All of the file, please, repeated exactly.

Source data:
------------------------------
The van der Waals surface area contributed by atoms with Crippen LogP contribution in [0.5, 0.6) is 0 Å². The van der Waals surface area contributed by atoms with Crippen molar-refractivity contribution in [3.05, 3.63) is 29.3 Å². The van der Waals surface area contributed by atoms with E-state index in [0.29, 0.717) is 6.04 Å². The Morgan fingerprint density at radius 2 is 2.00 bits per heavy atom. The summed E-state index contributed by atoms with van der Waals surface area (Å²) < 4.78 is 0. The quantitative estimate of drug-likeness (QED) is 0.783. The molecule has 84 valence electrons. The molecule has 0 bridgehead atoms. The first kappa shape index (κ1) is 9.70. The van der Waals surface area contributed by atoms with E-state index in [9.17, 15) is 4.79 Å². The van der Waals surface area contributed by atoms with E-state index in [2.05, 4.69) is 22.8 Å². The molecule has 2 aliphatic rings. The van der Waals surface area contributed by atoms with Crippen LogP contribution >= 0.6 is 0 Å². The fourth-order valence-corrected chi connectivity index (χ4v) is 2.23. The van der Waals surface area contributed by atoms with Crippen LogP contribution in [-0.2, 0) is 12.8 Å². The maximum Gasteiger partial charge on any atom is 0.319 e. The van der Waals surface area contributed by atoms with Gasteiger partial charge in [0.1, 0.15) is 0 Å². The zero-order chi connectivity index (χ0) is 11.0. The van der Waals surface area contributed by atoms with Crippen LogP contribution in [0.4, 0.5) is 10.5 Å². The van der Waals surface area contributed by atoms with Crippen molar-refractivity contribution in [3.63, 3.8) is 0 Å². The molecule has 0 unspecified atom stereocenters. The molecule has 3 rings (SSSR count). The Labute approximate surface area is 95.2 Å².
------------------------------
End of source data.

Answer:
The van der Waals surface area contributed by atoms with Crippen LogP contribution in [0.5, 0.6) is 0 Å². The van der Waals surface area contributed by atoms with Crippen molar-refractivity contribution in [3.05, 3.63) is 29.3 Å². The van der Waals surface area contributed by atoms with E-state index in [0.29, 0.717) is 6.04 Å². The Morgan fingerprint density at radius 2 is 2.00 bits per heavy atom. The summed E-state index contributed by atoms with van der Waals surface area (Å²) < 4.78 is 0. The quantitative estimate of drug-likeness (QED) is 0.783. The molecule has 84 valence electrons. The molecule has 0 bridgehead atoms. The first kappa shape index (κ1) is 9.70. The van der Waals surface area contributed by atoms with E-state index in [9.17, 15) is 4.79 Å². The van der Waals surface area contributed by atoms with E-state index in [2.05, 4.69) is 22.8 Å². The molecule has 2 aliphatic rings. The van der Waals surface area contributed by atoms with Crippen LogP contribution >= 0.6 is 0 Å². The fourth-order valence-corrected chi connectivity index (χ4v) is 2.23. The van der Waals surface area contributed by atoms with Crippen LogP contribution in [-0.2, 0) is 12.8 Å². The maximum Gasteiger partial charge on any atom is 0.319 e. The van der Waals surface area contributed by atoms with Gasteiger partial charge in [0.1, 0.15) is 0 Å². The zero-order chi connectivity index (χ0) is 11.0. The van der Waals surface area contributed by atoms with Crippen LogP contribution in [0.4, 0.5) is 10.5 Å². The van der Waals surface area contributed by atoms with Crippen molar-refractivity contribution in [3.63, 3.8) is 0 Å². The molecule has 0 unspecified atom stereocenters. The molecule has 3 rings (SSSR count). The Labute approximate surface area is 95.2 Å².